Stereotypes of Native Americans have a problematic history. Images have played a large role in spreading incorrect or exaggerated ideas about Native peoples. Although these pictures are sometimes difficult to examine closely, it is important to understand such stereotypes as part of the historical record. A small selection of such images from the APS collections is reproduced here, to make the pictures available for study and critical analysis.
Some illustrations of conquest from the 1600s and 1700s falsely portrayed indigenous people as superstitious and uncivilized. During the 1800s, a century of intense conflict between Natives and whites, many images presented a distorted view of Indian warriors, showing them not as men fighting to preserve their lands and rights, but rather as bloodthirsty savages.
Other pictures, by contrast, reflected idealized views of the supposed “vanishing race.” Well into the 1900s, Natives were portrayed in literature and images, some quite melodramatic, that featured noble heroes and beautiful princesses.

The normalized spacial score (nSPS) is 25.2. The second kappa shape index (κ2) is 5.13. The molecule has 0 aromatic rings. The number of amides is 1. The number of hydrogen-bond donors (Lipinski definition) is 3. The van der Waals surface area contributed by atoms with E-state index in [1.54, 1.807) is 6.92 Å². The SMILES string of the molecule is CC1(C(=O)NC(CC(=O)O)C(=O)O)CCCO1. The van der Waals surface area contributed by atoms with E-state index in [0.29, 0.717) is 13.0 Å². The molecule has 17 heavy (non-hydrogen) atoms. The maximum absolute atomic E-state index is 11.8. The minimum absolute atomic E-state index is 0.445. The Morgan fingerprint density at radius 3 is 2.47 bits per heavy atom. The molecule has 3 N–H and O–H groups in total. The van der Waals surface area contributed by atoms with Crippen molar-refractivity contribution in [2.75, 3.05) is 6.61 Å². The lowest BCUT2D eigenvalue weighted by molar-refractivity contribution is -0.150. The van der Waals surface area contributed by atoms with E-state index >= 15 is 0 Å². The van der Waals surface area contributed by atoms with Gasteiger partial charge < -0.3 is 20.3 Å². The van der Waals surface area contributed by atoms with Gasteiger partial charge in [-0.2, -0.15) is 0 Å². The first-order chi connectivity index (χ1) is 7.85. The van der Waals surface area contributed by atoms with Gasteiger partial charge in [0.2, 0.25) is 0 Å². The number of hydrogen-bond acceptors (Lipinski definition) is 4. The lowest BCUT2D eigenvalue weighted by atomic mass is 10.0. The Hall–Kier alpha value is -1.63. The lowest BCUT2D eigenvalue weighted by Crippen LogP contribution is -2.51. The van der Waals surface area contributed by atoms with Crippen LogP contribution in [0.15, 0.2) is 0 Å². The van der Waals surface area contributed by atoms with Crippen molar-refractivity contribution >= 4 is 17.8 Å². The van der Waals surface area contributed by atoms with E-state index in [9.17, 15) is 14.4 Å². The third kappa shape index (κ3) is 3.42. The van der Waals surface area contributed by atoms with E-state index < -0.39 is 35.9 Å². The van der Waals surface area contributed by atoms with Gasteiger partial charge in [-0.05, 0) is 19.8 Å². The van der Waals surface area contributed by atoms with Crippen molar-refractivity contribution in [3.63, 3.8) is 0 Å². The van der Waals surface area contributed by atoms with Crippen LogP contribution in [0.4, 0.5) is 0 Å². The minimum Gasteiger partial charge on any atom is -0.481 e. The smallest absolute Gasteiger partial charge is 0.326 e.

Some Native Americans learned to manipulate stereotypes. One 1950s photograph shows a Cherokee man dressed in Plains garb and performing for tourists, a practice known as “chiefing.” With his deerskin clothes, feather headdress, and bow, the man was posing as the “Indian” whom non-Natives expected to see.
Science and scientific images also sometimes contributed to stereotypes of Natives. In the 1800s and early 1900s, many scientists tried to prove that whites were a superior “race” by measuring, recording, and comparing the physical features of people from different ethnic groups.
Soon thereafter, the controversial American eugenics movement misused evolutionary theory. Eugenicists argued that some people—including ethnic minorities such as Native Americans—had “inferior” genes and thus should be discouraged from reproducing. Such ideas caused significant damage before they were finally discredited.